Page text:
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Magnetic nanoparticles: what can't they do?

We've already covered the potential use of magnetic nanoparticles in the olive oil industry and now here are two new reports from a single journal just in the last week regarding their applications in the treatment of cancer. A revolution is coming and it is tiny and magnetized.


In the latest paper, scientists have proposed a new multifunctional nanoparticle with a magnetic core and an outer shell of polydopamine. The particles are termed multifunctional because they have more than one function, duh can be used for diagnostics or therapeutics. There is of course a portmanteau for this: theranostic.

Researchers bound a single strand of DNA to the polydopamine exterior of the particle along with a fluroescence tag. As long as the tag was on the nanoparticle, it didn't fluoresce. When the strand of DNA paired up with a matching strand of mRNA in the cell, they dissociated from the nanoparticle and fluorescence was detected. This is a useful diagnostic tool as mRNAs can act as markers to determine the stage of a disease. Additionally, the magnetic cores of the nanoparticles are commonly used to enhance contrast in MRI imaging. Finally, because the polydopamine absorbs near-infrared light (and most bodily tissues do not), the particles can be used for photothermal therapy. That is, once they have accumulated in a tumor cell, IR light can be used to heat them and destroy the cancerous cell.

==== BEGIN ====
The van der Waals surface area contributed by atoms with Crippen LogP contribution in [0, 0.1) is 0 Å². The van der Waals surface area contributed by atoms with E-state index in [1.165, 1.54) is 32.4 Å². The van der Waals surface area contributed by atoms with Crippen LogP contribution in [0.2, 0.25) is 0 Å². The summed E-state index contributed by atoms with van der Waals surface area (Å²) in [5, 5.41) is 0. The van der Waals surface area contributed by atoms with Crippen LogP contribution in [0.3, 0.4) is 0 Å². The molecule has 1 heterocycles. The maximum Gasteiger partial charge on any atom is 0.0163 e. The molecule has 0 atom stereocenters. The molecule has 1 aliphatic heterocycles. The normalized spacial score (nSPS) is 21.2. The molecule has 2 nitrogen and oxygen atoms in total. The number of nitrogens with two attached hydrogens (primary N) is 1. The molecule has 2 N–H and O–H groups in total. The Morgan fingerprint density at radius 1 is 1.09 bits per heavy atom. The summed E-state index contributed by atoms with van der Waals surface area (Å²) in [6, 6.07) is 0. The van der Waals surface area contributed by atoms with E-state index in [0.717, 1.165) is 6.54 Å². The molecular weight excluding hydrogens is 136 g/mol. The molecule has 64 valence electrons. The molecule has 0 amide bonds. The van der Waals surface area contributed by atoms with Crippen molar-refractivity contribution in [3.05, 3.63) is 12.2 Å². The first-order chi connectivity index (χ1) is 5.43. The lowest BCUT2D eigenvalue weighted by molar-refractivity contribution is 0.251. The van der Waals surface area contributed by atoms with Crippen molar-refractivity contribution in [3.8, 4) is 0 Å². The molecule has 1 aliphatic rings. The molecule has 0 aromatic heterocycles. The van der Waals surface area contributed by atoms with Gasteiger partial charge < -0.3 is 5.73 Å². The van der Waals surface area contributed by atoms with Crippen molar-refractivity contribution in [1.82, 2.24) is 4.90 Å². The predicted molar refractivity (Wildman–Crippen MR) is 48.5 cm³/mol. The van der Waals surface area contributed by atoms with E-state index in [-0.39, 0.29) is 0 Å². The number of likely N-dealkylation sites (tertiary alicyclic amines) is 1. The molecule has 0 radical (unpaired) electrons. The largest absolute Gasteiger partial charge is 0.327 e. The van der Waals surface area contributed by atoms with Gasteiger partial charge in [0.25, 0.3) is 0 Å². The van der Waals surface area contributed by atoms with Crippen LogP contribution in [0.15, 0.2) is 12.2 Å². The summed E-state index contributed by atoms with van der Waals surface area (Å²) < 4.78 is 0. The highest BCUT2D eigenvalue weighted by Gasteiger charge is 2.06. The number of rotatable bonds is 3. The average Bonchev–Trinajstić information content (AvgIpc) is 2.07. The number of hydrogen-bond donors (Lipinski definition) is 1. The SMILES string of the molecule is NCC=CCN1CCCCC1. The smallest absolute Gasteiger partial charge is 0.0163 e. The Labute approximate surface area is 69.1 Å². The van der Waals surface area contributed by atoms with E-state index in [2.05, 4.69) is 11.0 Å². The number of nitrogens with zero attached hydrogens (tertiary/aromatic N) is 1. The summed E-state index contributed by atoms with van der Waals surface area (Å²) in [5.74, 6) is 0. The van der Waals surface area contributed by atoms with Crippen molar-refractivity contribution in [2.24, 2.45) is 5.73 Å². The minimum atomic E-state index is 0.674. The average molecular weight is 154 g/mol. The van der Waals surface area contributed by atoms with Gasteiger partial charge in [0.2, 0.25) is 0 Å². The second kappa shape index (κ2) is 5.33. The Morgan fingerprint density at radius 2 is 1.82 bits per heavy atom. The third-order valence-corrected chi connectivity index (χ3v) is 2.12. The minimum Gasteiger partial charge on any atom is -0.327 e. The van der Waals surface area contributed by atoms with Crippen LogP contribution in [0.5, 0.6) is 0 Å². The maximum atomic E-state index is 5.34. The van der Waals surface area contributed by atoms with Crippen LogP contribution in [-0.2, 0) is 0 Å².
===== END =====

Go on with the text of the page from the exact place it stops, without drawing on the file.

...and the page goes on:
The work published several days earlier reported a totally different tack for treating cancer with nanoparticles. See, one of the potential dangers of photothermal therapy is damage to the surrounding non-cancerous tissues due to heating. These nanoparticles rely instead on rotational motion to enter cells and destroy them from the inside. Like a nano-Trojan horse.

Researchers found a way, for the very first time, to use a low frequency dynamic magnetic field to cause magnetic nanoparticles to spin about their own axes. Interestingly, the rate of spinning can be controlled for differing purposes. For example, the nanoparticles can be spun slowly when they're on the outer cell membrane so that they sort of "roll" along the membrane in order to find the best access point. Once inside, they can be spun rapidly in order to wreak havoc and destroy the cell. By coating the nanoparticles with particular antibodies, they can even be directed to specific parts of the cell.


Aside from just cell destruction, an alternative application for this sort of work is in releasing trapped drugs. Apparently, up to 40% of a cancer drug dose can be sequestered in cell lysosomes where it is ineffective. These nanoparticles can be targeted to the lysosomes and then spun at the correct rate to puncture them and release the drugs.

Magnetic nanoparticles: they won't just save your olive oil, they might save your life.


Check out the orginal studies:

Multifunctional Fe3O4@Polydopamine Core–Shell Nanocomposites for Intracellular mRNA Detection and Imaging-Guided Photothermal Therapy and Dynamic Magnetic Fields Remote-Control Apoptosis via Nanoparticle Rotation


Image: Georgia Tech, Research News

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